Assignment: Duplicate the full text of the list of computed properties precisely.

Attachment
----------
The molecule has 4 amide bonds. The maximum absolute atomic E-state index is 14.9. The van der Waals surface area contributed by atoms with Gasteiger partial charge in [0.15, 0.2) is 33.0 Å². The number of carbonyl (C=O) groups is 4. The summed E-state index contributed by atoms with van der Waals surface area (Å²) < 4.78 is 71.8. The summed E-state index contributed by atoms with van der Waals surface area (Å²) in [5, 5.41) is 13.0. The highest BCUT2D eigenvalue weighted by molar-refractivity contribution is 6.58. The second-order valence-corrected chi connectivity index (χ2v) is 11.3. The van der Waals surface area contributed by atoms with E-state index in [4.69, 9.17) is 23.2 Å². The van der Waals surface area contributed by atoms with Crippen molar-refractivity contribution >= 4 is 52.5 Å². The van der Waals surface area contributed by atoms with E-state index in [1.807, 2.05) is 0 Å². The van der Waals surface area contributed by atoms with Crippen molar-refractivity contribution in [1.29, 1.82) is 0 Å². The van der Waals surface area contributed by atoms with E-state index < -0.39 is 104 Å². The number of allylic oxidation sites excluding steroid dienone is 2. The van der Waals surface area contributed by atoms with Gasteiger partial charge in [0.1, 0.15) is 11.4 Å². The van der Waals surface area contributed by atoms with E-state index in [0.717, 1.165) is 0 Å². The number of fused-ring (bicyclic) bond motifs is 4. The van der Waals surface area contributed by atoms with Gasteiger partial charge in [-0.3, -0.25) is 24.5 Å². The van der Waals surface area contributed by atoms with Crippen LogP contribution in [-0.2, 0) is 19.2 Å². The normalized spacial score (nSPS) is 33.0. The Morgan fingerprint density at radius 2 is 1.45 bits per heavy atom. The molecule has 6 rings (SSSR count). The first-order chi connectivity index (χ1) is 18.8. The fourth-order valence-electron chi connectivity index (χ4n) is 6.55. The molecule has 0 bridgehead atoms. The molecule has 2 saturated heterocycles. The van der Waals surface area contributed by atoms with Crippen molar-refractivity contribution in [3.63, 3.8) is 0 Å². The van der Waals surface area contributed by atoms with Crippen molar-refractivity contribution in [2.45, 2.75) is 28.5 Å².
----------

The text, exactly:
The molecule has 4 amide bonds. The maximum absolute atomic E-state index is 14.9. The van der Waals surface area contributed by atoms with Gasteiger partial charge in [0.15, 0.2) is 33.0 Å². The number of carbonyl (C=O) groups is 4. The summed E-state index contributed by atoms with van der Waals surface area (Å²) < 4.78 is 71.8. The summed E-state index contributed by atoms with van der Waals surface area (Å²) in [5, 5.41) is 13.0. The highest BCUT2D eigenvalue weighted by molar-refractivity contribution is 6.58. The second-order valence-corrected chi connectivity index (χ2v) is 11.3. The van der Waals surface area contributed by atoms with E-state index in [4.69, 9.17) is 23.2 Å². The van der Waals surface area contributed by atoms with Crippen molar-refractivity contribution >= 4 is 52.5 Å². The van der Waals surface area contributed by atoms with E-state index in [1.807, 2.05) is 0 Å². The van der Waals surface area contributed by atoms with Crippen molar-refractivity contribution in [1.29, 1.82) is 0 Å². The van der Waals surface area contributed by atoms with E-state index < -0.39 is 104 Å². The number of allylic oxidation sites excluding steroid dienone is 2. The van der Waals surface area contributed by atoms with Gasteiger partial charge in [0.1, 0.15) is 11.4 Å². The van der Waals surface area contributed by atoms with E-state index in [0.717, 1.165) is 0 Å². The number of fused-ring (bicyclic) bond motifs is 4. The van der Waals surface area contributed by atoms with Gasteiger partial charge in [-0.3, -0.25) is 24.5 Å². The van der Waals surface area contributed by atoms with Crippen LogP contribution in [-0.2, 0) is 19.2 Å². The normalized spacial score (nSPS) is 33.0. The Morgan fingerprint density at radius 2 is 1.45 bits per heavy atom. The molecule has 6 rings (SSSR count). The first-order chi connectivity index (χ1) is 18.8. The fourth-order valence-electron chi connectivity index (χ4n) is 6.55. The molecule has 0 bridgehead atoms. The molecule has 2 saturated heterocycles. The van der Waals surface area contributed by atoms with Crippen molar-refractivity contribution in [3.63, 3.8) is 0 Å². The van der Waals surface area contributed by atoms with Crippen molar-refractivity contribution in [2.45, 2.75) is 28.5 Å².